Having discussed context, density and color, we now are down to the last two properties of wood to help made a positive identification.
Figure is the wonderful pattern created by the grain of the wood itself when it is milled into lumber. Some wood is selected especially for its figure such as crotch mahogany or walnut and some is selected for its lack of figure such as rift cut oak, which exhibits nearly perfectly straight lines of grain. But recognizing a distinct figure is difficult to learn. Professional woodworkers spend a lifetime learning to distinguish figure patterns and most people just don’t have that kind of time. Distinguishing between a steeple figure in a piece of maple and one in a piece of similarly colored cherry is tricky business.
The figure in a piece of wood is also greatly influenced by the way in which the original log was cut into workable lumber. A primary example of that is quartersawn oak when compared to flat-cut oak. Cutting an oak log so that modt of the end grain in each board is at an angle of between 60 and 90 degrees to the face of the board produces a piece of highly figured wood caused by the incidental cutting of the medullary rays, the horizontal structures in the wood that connect the soft layer of cambium at the outer edge of the tree to the central core, the pith. These interrupted rays are the “tiger eyes” seen in highly figured oak. The same oak log, on the other hand, produces virtually no such pattern if it is rift cut to produce clear, straight grain patterns or if it is flat cut to produce steeple patterns.
Burl figures are easily distinguishable but it sometimes can be difficult to tell Carpathian elm burl from walnut burl, and some cuts such as “stump” cuts and “butt” cuts are often confused with burls. Crotch cuts are very distinctive but walnut and mahogany cuts are very similar and any wood can be cut to produce that look.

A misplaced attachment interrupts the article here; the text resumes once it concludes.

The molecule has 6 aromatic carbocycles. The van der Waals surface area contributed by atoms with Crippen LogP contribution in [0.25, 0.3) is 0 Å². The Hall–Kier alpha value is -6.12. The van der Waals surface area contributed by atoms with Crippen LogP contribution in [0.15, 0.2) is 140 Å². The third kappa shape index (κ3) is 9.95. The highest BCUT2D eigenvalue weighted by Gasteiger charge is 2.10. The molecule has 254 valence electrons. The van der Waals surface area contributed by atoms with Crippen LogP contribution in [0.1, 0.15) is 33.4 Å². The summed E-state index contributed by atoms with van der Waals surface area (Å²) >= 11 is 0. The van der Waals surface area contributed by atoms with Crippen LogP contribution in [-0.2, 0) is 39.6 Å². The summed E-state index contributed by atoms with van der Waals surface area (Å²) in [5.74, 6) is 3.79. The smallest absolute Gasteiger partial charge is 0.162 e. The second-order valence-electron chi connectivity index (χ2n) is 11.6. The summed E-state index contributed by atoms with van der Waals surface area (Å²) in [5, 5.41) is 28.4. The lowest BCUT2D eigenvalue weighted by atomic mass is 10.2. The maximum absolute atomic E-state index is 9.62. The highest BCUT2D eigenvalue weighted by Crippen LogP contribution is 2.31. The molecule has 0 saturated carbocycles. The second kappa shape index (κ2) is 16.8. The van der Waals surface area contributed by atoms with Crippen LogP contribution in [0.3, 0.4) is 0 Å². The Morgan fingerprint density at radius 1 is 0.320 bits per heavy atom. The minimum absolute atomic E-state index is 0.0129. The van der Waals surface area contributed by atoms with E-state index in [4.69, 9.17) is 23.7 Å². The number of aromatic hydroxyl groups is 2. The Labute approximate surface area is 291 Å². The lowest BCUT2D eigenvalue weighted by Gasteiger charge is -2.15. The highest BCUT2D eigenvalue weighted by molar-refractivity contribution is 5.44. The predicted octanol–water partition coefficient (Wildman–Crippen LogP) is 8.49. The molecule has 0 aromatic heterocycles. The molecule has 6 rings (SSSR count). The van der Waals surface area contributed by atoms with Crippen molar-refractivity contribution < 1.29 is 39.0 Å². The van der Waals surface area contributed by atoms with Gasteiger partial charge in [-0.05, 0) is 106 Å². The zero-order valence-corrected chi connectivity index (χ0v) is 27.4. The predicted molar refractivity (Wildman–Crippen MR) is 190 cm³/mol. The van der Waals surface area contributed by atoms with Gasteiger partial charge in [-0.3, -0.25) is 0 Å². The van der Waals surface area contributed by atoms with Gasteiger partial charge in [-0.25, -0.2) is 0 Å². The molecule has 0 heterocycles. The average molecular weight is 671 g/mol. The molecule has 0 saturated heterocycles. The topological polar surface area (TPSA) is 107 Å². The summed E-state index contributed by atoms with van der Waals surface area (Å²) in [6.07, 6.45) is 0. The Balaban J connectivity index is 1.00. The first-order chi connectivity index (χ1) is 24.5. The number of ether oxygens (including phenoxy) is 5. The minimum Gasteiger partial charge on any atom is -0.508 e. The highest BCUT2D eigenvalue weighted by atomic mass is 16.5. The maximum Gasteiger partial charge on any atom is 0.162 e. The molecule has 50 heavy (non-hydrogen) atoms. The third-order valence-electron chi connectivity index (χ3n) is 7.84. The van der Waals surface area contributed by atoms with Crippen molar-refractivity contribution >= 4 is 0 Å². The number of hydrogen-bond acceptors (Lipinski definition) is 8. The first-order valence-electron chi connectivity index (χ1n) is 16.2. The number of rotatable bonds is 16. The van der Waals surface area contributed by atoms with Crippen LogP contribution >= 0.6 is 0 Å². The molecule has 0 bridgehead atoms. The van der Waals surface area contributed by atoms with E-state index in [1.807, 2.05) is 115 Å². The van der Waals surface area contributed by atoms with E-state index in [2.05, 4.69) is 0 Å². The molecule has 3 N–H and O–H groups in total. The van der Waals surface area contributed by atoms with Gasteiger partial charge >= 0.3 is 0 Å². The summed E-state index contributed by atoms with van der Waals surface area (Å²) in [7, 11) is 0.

Taking the time and effort to learn wood figures does have an advantage. The figure of the wood is not changed by aging or coloring. Figure is a permanent fixture and practice will teach you to distinguish among different types of wood using this tool.
Texture deals with the nature of the grain itself, not the pattern of the grain. For our general purpose, texture can be broken into three categories: open, medium and closed. This refers to the width and depth of the grain. Coarse or open grain woods have a texture that can actually be felt with the fingertips. The open grain of oak can be detected by dragging a fingernail across the grain and feeling the resistance as the nail encounters the edge of open grain. Some open grain woods are finished with the grain filled, in which case the grain cannot be felt but it can be seen. The large filled crevices are very apparent. The family of open grained woods includes oak, elm, hickory, pecan, ash, chestnut and elm.
Medium grain woods are those which produce a slightly textured finished surface if the grain is not filled. The open grain of medium woods is very visible but not usually tactile – it cannot be felt with the fingertips. Common woods in this category are walnut, mahogany and butternut, sometimes known as white walnut, although butternut is seldom seen.
The final category of texture is smooth or closed grain. Woods in this category have a tight smooth surface without the individual cracks and crevices of the more open grained varieties and result in a smooth, untextured finish without the need for a paste grain filler. The most frequently encountered woods in this category are maple, birch, cherry, pine, poplar, gum and beech.
To identify a piece of wood, first determine its texture. That usually will eliminate more than half of the most common choices. Then you must learn to identify woods within the categories. No amount of words on a page or pictures in a book will teach you to do that, although there are some excellent references on the subject including a color section in my book How To Be a Furniture Detective.
You must get out there and look at woods, both finished and unfinished, ask questions of people whom you believe to be knowledgeable and compare all the results to your own research.
By FRED TAYLOR
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